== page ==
I Am Toxic [Soy tóxico] (2018) Review

Directors Daniel de la Vega and Pablo Parés post-apocalyptic Argentinian zombie movie Soy tóxico aka I am Toxic brings a lot more to the genre than first meets the eye as we open on a wasteland littered with dead bodies and a stranger stirring amongst them.

Like The Walking Dead, 28 Days Later and so many more before the main character comes to without any memories of what has happened or why he is alone. So far so similar but when a stranger saves him from the flesh eating undead, known here as “dry ones”, taking him back to his camp where he lives with two men and a mute woman the film changes up.

Dog as they dub him is already infected and the fucked up foursome take the opportunity to imprison and torture him for their own sick amusement biding the time till he becomes another one of the undead.

The wild men are without mercy however the mute girl (Fini Bocchino) has more mysterious intentions assisting Dog’s escape for reasons unknown. Thus begins a chase across the wasteland as the deranged survivors attempt to recapture the man with no past and Dog desperately tries to remember what happened to him.

While Dog is pursued, punished, escapes and is pursued again flashbacks offer glimpses into his past and slowly we understand not only what happened but how the other players are all involved.

Set in 2101 the first twist on this overdone genre comes when we see huge plans flying over the barren yet epic landscape ettisoning bodies out of their cargo bays. We learn there is a bacteriological war raging in the Northern hemisphere and the infected bodies are being dumped from the sky onto the South of the Latin American continent.

Although blending and borrowing from the usual sources such as Mad Max and the Wild West genre the overall design of I Am Toxic stands out due in part to the excellent costume design from Ezequiel Endelman and Leandro Montejano the directors of one of last year’s FrightFest favourite’s Crystal Eyes.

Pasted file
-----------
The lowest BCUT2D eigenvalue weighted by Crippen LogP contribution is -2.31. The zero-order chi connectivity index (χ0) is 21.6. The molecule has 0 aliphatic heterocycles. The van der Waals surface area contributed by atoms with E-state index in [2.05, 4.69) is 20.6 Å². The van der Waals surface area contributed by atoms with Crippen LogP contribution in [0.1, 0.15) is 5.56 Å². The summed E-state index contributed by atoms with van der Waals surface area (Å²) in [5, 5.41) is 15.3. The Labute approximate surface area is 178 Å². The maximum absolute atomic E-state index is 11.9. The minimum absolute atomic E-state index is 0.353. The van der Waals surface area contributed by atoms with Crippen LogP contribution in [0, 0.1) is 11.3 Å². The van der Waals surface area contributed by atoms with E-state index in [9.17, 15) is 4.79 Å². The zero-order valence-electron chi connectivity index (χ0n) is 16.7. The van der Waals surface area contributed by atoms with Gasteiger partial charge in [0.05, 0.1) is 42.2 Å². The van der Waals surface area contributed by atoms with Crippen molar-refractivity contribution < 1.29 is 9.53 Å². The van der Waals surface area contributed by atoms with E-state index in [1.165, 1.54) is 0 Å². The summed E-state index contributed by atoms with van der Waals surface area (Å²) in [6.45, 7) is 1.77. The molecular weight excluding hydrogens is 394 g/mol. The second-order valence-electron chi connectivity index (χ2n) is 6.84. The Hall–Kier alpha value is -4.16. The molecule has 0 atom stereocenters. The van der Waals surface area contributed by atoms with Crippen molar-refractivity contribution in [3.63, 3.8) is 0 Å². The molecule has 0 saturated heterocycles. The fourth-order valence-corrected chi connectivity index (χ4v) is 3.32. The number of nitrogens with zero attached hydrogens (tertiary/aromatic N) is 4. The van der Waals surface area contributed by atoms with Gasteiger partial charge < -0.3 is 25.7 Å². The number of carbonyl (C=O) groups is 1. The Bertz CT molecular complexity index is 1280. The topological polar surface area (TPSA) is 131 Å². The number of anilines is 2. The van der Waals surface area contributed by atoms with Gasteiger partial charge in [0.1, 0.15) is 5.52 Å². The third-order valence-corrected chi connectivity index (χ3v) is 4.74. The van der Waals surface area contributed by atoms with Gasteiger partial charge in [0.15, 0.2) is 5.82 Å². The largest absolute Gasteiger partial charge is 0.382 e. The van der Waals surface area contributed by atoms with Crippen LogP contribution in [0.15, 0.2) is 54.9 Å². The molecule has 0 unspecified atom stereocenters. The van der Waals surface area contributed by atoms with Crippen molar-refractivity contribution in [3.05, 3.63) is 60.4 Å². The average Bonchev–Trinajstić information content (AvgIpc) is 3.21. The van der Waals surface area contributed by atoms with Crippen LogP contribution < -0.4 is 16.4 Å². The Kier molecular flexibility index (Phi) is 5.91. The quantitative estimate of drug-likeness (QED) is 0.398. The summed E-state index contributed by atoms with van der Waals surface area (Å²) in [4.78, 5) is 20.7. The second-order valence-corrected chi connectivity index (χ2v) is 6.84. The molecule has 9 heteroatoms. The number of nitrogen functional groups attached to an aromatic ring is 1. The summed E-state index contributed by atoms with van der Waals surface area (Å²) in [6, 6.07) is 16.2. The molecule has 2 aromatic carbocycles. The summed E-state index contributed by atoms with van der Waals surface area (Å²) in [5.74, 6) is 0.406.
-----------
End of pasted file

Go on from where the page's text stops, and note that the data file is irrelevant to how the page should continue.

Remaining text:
Another innovation is the zombie’s themselves who seem more modelled on the earthy creatures of Lucio Fulci Zombie than the usual bloody and decaying model we see in every other movie and TV show.

Echoing their nickname the “dries” share as much in common with the drought ridden soil as they do with the surviving populace demonstrating perhaps the unnatural rebellion of the planet against the ragging wars as if Mother Nature herself spawned them as a lesson to us all.

Violent and downbeat the dystopian future is bleak and there seems little hope for human beings when held up against the depraved actions of the gang of survivors. Raping, beating, yelling and fighting seem all there is left to do and ironically the most moral character of the whole film is slowly losing his humanity and transforming into one of the undead.

Well made and emotionally engaging I Am Toxic proves there is life left in the zombie apocalypse genre yet as long as you attempt however small to innovate.

Movie Rating: ★

★ ★ ☆ ☆ 



Alex Humphrey

Alex studied film at the University of Kent and went on to work for Universal Pictures in their Post Room gaining an inside look at the movie industry from the very bottom. Constantly writing reviews in everything from local magazines to Hip Hop sites Alex honed his critical skills even spending a brief period as a restaurant critic. Read more

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